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Working As a Program Director/Music Director

  • Interacting With Computers
  • Communicating with Persons Outside Organization
  • Communicating with Supervisors, Peers, or Subordinates
  • Organizing, Planning, and Prioritizing Work
  • Thinking Creatively
  • Deal with People

  • Mostly Sitting

  • Make Decisions

  • $52,000

    Average Salary

What Does A Program Director/Music Director Do

Producers and directors create motion pictures, television shows, live theater, commercials, and other performing arts productions. They interpret a writer’s script to entertain or inform an audience.

Duties

Producers and directors typically do the following:

  • Select scripts or topics for a film, show, commercial, or play
  • Audition and select cast members and the film or stage crew
  • Approve the design and financial aspects of a production
  • Oversee the production process, including performances, lighting, and choreography
  • Oversee the postproduction process, including editing, special effects, music selection, and a performance’s overall tone
  • Ensure that a project stays on schedule and within budget
  • Promote finished works or productions through interviews, advertisements, and film festivals

Large productions often have associate, assistant, and line producers who share responsibilities. For example, on a large movie set an executive producer is in charge of the entire production, and a line producer runs the day-to-day operations. A TV show may employ several assistant producers to whom the head or executive producer gives certain duties, such as supervising the costume and makeup team.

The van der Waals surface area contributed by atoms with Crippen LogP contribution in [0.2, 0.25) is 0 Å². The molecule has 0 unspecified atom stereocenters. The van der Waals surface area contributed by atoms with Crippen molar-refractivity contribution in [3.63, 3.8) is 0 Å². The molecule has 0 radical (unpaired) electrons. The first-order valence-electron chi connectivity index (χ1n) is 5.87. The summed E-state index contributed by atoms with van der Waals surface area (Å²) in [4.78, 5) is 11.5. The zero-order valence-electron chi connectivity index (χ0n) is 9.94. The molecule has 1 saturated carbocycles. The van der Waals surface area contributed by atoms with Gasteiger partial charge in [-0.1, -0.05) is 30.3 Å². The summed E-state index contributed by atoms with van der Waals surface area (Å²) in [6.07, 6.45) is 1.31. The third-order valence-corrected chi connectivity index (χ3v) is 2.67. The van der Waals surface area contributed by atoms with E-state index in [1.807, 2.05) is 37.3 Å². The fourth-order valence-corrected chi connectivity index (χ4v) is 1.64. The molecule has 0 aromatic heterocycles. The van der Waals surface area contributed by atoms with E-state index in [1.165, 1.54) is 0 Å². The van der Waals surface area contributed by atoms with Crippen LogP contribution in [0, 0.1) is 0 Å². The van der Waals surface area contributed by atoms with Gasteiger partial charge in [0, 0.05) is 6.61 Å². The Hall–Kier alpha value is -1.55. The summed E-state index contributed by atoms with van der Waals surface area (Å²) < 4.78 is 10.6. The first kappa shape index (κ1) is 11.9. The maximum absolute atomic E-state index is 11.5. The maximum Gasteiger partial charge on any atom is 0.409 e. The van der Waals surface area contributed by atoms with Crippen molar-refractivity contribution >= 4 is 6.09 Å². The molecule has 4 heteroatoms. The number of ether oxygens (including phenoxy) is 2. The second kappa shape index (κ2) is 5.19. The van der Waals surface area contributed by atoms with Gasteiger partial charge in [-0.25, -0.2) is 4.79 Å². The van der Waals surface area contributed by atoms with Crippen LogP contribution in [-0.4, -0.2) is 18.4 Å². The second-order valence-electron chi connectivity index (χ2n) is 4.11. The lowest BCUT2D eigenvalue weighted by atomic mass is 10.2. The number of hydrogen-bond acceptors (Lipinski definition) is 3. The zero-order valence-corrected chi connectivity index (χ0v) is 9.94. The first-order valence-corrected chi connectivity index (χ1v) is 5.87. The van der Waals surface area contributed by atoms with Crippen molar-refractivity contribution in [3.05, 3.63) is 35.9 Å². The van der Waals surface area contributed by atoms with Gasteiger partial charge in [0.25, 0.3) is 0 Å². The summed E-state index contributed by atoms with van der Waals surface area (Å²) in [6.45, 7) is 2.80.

Similarly, large productions usually employ several assistant directors, who help the director with tasks such as making set changes or notifying the performers when it is their time to go onstage. The specific responsibilities of assistant producers or directors vary with the size and type of production they work on.

Producers make the business and financial decisions for a motion picture, TV show, commercial, or stage production. They raise money for the project and hire the director and crew. The crew may include set and costume designers, film and video editors, a musical director, a choreographer, and other workers. Some producers may assist in the selection of cast members. Producers set the budget and approve any major changes to the project. They make sure that the production is completed on time, and they are ultimately responsible for the final product.

Directors are responsible for the creative decisions of a production. They select cast members, conduct rehearsals, and direct the work of the cast and crew. During rehearsals, they work with the actors to help them more accurately portray their characters. For nonfiction video, such as documentaries or live broadcasts, directors choose topics or subjects to film. They investigate the topic and may interview relevant participants or experts on camera. Directors also work with cinematographers and other crew members to ensure the final product matches the overall vision.

Directors work with set designers, costume designers, location scouts, and art directors to build a project’s set. During a film’s postproduction phase, they work closely with film editors and music supervisors to make sure that the final product comes out the way the producer and director envisioned. Stage directors, unlike television or film directors who document their product with cameras, make sure the cast and crew give a consistently strong live performance. For more information, see the profiles on actors, writers and authors, film and video editors and camera operators, dancers and choreographers, and multimedia artists and animators.